Vintage Fountain Pens: Your Father's Esterbrook

Esterbrook AdNow, my father was a decidedly practical man, with little time for "fussin' around," and I suspect that --although he would have certainly used fountain pens during the 40's and early 50's-- he would have dropped them quickly and forever with the advent of the ballpoint pen. But ballpoints, like rollerballs, lack a certain history and mystique that even the cheapest and most utilitarian fountain pens possessed. These queer little objects, found beneath decades-old scraps at the bottom of drawers, or standing in broken crock-pots on basement shelves, have emerged from their dusty hiding places to pique buyers with a newfound appreciation for these old workhorses. And, in the year or so that I've been getting, restoring and researching fountain pens, I'm no longer surprised to hear pens compared to "your father's Esterbrook."

These ubiquitous and (some would say) beautiful fountain pens are inexpensive, plentiful, and offer some unique opportunities to D-I-Y'ers who would not only love to experiment with different nibs, but test the waters of vintage pens without taking out an extra mortgage.

Started by Richard Esterbrook in 1856, the Esterbrook company (né the United States Steel Pen Manufacturing Company) was started to create steel nibs for dip pens, an industry that had recently emerged in England and demonstrated numerous benefits over the old-fashioned cut bird quills. The operation was a roaring success, and within four decades was world-wide. Soon, however, the new-fangled fountain pens, which stored their own ink internally, gradually ate away at its primary market. The time came when Esterbook could hold back the tide no longer, and (somewhat late in the game) jumped into that product line with a vengeance. In fact, despite stiff competition from all the existing players in the market, which included Parker, Sheaffer, Wahl-Eversharp and Waterman, their inexpensive pens were soon found in every workplace, school, bank and hotel lobby during the 1940's. It was a true workhorse pen, suitable for business people, secretaries, writers, students and anybody else who just wanted an inexpensive pen that wrote well and lasted a long time. (This is often in marked contrast to other cheap pens of the time, which have aged much less gracefully and generally feel cheap and even shoddy.)

Esterbrook Advertisement

(Image from Penoply, originally courtesy Jim Gaston.)

Besides being easy on the pocketbook, more colourful than subdued, more robust than the expensive and often fragile pens of its competitors, Esterbrook offered one distinctive advantage which separated it from most other companies: its interchangeable nibs. When one wore out, got bent or didn't serve your purpose, you'd pop into a store and buy another. Broad nib too wide for you? Get a medium. Need to write through four layers of carbon paper? Get a rigid nib. Into flexible nibs for dramatic effect? Doing Gregg shorthand? Chances are that your local drugstore or stationery store had the nibs you needed. They were also available in different levels of quality: the 1000 series were utility nibs, their writing tips created with folded metal; the 2000 series were higher quality, often smoother and more varied; the 9000 series were the top-of-the-line nibs, made with real irridium tips, and capable of matching many of the more expensive pens by way of writing experience.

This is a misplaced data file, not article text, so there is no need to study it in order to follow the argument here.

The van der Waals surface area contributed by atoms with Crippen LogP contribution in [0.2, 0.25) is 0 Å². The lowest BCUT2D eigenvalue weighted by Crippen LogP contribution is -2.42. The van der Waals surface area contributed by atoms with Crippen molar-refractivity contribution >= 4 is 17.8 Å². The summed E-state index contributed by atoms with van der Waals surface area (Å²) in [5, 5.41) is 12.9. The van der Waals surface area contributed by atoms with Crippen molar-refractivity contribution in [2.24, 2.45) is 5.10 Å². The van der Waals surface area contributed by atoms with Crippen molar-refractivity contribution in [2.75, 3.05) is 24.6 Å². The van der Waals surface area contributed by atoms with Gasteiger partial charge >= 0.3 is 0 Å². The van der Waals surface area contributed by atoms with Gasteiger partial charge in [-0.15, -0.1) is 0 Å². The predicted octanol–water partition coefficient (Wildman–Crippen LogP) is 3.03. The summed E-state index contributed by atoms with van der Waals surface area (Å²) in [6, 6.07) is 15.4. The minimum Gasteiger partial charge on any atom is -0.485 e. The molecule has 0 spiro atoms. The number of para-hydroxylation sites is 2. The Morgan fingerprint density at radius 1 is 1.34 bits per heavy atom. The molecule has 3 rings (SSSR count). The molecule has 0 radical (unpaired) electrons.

Like most other fountain pen manufacturers, Esterbrook saw a continuing decline in the fifties after the introduction of the ballpoint pen. Despite a series of innovative products produced during the early 60's, the company's takeover by Venus in 1967 was the beginning of the end.

For many decades now, Esterbrooks have lain in shoeboxes, old chests and grimy mugs in junk stores and flea markets. You couldn't give them away. But the latest surge in fountain pen collecting has sent thousands of fans clamouring after the beloved "Esties". They have become a symbol of our fathers' and mothers' workplaces, of student days long past, of a time punctuated with TV dinners, vacuum tube radios, Howdy Doody, drive-ins, and Brillo-Cream. The pens have been polished up to their jewel-like glory, refitted with new sacs, and dipped to live again.

Esterbrook J Series
(Image from

We're not talking Mont Blancs or Viscontis here. The Esties might be considered somewhat scratchy and crude by comparison to pens costing hundreds or thousands of dollars. But they are easy enough to find, and cheap (usually less than $20 used on eBay), while a selection of pristine swappable nibs can be found on sites like the home of all things Estie, The most common models --the vivid J series, along with the more slender LJs and the shorter SJs-- can be found for a song and make great daily writers. You may soon want to collect all the colours, including the deep cobalt blue, the ruby red, the bright copper, the shimmering greens, and even the pearlescent grey, and then a selection of nibs to suit your moods and writing styles.

Best of all, they can introduce you to the world of vintage pens without emptying the bank account. You may occasionally need to get an ink sac or two from or Pendemonium (roughly $2 each) to replace hardened or disintegrated sacs within the pens, but given the going price for even a baseline fountain pen like the Lamy Safari or the Pelikan Futura, the costs are not extravagant -- especially when one remembers that these pens have a place in our history and culture, and are more than six decades old.

A modern writer picking up an Esterbrook J or Deluxe for the first time is generally struck with the realisation that they don't feel like cheaply-made pens. They were extremely high quality for the price range -- sturdy, colourful, well-constructed, and somewhat attractive. As one might expect, the writing experience is highly dependent upon the nib chosen. Even mint 1xxx or 2xxx series nibs can be a little scratchy (though it's easy enough to smooth nibs with a little practice), but the 9xxx series I've tried have easily been as good as most of my vintage gold-nibbed pens. They tend to be a bit more expensive to purchase (unless you happen to trip across an Estie with one already on), but they're worth it if you want to use Esterbrook pens on an ongoing basis. I have a few 9xxx series, and I shuffle them between my various colours and models depending upon my mood and the paper I'm using.

So, for the price of a Safari, you can get classic pens in myriad models, colours, sizes -- and all using the same interchangeable nibs? What a wonderful way to dip one's toe into the waters of collecting vintage pens! It's a DIY'er's dream.

(Visit, a site I can highly recommend if you're interested in this type of pen.)

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must resist...

...must resist... must resist... must go to Ebay right now! Curse you Doug!

I love fountain pens, but

I love fountain pens, but have a terrible time finding nibs for lefties. I end up deeply carving everything I try to write! Any hints from the fountain pen experts out there? Are there any Esties for Lefties?